Covid-19 Mutual Aid UK: Guide for Supporting Migrants During Coronavirus

Many migrants, refugees, and people with insecure immigration status in the UK will be particularly at risk during Coronavirus, due to lack of or restricted access to council services, healthcare, and housing. JCWI, Migrants Organise, and Medact have put together a short guide for Mutual Aid groups to consider how best to support at risk migrants. Please share this far and wide!

This document is a working document, and will be updated as more information becomes available.

Supporting migrants to access healthcare:

No-one should suffer due to fear of seeking medical attention. Families with insecure immigration status are charged by the NHS for certain hospital treatment - but this does not apply to coronavirus.

  • What you should know to support people affected by NHS charging:
  • Advice from NHS 111, and treatment in a GP surgery or A&E department, are always free.
  • There is no charge for examinations or tests to find out if a person has coronavirus.  
  • There is no charge for hospital treatment for confirmed coronavirus.
  • You can print Health Rights Cards explaining entitlements to care here.
  • You can also print COVID-19 specific info cards here.
  • However - please note that if migrants are chargeable, they will still be charged for care unrelated to coronavirus. If they test negative but still need treatment, they’ll be charged for all treatment they are given after this result.
  • Sometimes the NHS shares the name, address, and date of birth of a patient with the Home Office. This can happen if the hospital is trying to determine a person’s eligibility for care, or if a person has a debt to the NHS.
  • For more information, contact and 
  • This information was put together by Docs Not Cops. Please share this info, and follow Docs Not Cops for more advice.
  • Doctors of the World have a clinic advice line - providing free healthcare advice to people, regardless of immigration status - on 0808 1647 686 (freephone) that is open from 10am to 12 midday, Monday to Friday, and they provide a translation service for people who do not speak English. For more information click here.

Translations and languages:

Access to healthcare for migrants is extremely complicated but is available for those experiencing COVID-19 symptoms. Doctors of the World have created guidance for migrants who need to access the NHS during the outbreak of COVID-19. You can find the guidance translated into many languages here. Please share and spread widely in your local communities.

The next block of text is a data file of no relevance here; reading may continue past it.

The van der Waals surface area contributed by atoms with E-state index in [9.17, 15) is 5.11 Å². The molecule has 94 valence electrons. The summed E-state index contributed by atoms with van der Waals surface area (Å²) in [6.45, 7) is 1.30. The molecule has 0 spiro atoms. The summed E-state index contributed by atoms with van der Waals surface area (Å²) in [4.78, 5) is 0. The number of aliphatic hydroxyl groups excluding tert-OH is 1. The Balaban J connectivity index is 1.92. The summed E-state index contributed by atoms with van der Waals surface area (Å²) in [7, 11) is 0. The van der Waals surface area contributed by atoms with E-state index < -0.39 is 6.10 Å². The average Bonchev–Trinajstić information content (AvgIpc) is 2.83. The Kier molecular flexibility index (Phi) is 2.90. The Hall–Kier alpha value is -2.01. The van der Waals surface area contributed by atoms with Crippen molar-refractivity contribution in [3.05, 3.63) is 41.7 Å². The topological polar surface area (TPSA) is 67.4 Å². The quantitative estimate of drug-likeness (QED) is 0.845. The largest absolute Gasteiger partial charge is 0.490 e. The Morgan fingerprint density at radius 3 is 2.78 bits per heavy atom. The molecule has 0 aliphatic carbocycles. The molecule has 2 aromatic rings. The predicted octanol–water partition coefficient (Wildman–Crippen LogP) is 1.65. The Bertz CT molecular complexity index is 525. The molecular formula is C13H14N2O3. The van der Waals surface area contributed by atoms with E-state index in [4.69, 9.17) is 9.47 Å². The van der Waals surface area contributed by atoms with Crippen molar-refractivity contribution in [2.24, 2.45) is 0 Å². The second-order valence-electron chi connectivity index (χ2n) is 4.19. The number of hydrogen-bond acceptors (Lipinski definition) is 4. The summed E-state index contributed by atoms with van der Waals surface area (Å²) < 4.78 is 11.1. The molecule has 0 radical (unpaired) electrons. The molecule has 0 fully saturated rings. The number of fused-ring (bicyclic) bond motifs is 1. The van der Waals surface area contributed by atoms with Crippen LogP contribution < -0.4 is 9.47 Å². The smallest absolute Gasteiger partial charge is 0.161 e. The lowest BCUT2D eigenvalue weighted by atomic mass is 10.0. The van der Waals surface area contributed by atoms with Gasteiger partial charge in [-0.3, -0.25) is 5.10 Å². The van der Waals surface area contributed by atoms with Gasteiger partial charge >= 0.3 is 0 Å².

• If you are producing advice or providing support locally, try and get any leaflets, documents or posters translated into the languages local to your area. Your council will have info on which main languages are spoken locally.
  • If you are a qualified translator, Doctors of the World would really appreciate help translating the website- please contact Yusuf Ciftci

Providing support with groceries and supplies:

Some groups of migrants are only allowed to shop at specific stores due to the fact that they have an electronic card provided to them by the Home Office. This card only has a small quantity of money on it. This means that if the accepted stores run out of supplies or if they have a family to provide for, they may not be able to acquire the goods they need. Offering to do a food shop, or supporting people directly with cash, would go a long way in these circumstances.

  • Many migrants do not have any access to welfare benefits, and asylum-seekers and undocumented people are not allowed to legally work. This means that some migrants may struggle to provide for their families if they are unable to work, or if they are reliant on work which is not included in the traditional economy. Again, either providing food or financial assistance would be of great benefit.

Home Office and Immigration Status:

Some migrants are required to regularly attend appointments with the Home Office, often this requires them to travel some distance and out of the region that they live in. If someone you know is on ‘immigration bail’, it is important that they know that the Home Office have suspended their requirement to report for at least one month from 19 March. This means they do not have to travel to report to the Home Office.